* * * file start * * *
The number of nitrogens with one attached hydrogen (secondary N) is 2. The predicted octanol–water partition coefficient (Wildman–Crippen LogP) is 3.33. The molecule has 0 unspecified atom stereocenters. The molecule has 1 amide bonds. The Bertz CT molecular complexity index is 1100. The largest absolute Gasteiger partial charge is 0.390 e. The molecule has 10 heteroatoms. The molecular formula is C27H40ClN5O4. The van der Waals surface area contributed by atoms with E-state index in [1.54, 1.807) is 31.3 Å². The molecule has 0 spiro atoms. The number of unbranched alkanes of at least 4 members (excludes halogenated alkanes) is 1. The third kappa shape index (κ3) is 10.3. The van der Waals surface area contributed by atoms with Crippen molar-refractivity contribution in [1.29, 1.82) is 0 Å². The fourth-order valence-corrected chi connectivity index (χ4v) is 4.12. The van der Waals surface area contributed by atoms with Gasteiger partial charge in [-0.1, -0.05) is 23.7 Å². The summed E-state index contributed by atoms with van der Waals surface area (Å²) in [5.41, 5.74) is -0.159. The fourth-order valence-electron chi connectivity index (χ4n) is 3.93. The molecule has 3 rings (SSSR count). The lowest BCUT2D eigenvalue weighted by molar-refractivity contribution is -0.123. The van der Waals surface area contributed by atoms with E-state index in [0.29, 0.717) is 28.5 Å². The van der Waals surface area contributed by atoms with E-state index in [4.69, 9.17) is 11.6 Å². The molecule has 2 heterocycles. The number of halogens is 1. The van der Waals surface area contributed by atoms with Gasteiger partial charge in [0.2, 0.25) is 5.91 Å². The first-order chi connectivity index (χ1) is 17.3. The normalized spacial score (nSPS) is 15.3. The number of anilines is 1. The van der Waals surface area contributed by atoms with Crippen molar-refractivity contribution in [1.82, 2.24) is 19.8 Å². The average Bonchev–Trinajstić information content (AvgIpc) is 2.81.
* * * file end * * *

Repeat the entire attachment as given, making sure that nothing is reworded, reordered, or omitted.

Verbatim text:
The number of nitrogens with one attached hydrogen (secondary N) is 2. The predicted octanol–water partition coefficient (Wildman–Crippen LogP) is 3.33. The molecule has 0 unspecified atom stereocenters. The molecule has 1 amide bonds. The Bertz CT molecular complexity index is 1100. The largest absolute Gasteiger partial charge is 0.390 e. The molecule has 10 heteroatoms. The molecular formula is C27H40ClN5O4. The van der Waals surface area contributed by atoms with E-state index in [1.54, 1.807) is 31.3 Å². The molecule has 0 spiro atoms. The number of unbranched alkanes of at least 4 members (excludes halogenated alkanes) is 1. The third kappa shape index (κ3) is 10.3. The van der Waals surface area contributed by atoms with Crippen molar-refractivity contribution in [1.29, 1.82) is 0 Å². The fourth-order valence-corrected chi connectivity index (χ4v) is 4.12. The van der Waals surface area contributed by atoms with Gasteiger partial charge in [-0.1, -0.05) is 23.7 Å². The summed E-state index contributed by atoms with van der Waals surface area (Å²) in [5.41, 5.74) is -0.159. The fourth-order valence-electron chi connectivity index (χ4n) is 3.93. The molecule has 3 rings (SSSR count). The lowest BCUT2D eigenvalue weighted by molar-refractivity contribution is -0.123. The van der Waals surface area contributed by atoms with E-state index in [0.29, 0.717) is 28.5 Å². The van der Waals surface area contributed by atoms with E-state index in [4.69, 9.17) is 11.6 Å². The molecule has 2 heterocycles. The number of halogens is 1. The van der Waals surface area contributed by atoms with Gasteiger partial charge in [0.2, 0.25) is 5.91 Å². The first-order chi connectivity index (χ1) is 17.3. The normalized spacial score (nSPS) is 15.3. The number of anilines is 1. The van der Waals surface area contributed by atoms with Crippen molar-refractivity contribution in [1.82, 2.24) is 19.8 Å². The average Bonchev–Trinajstić information content (AvgIpc) is 2.81.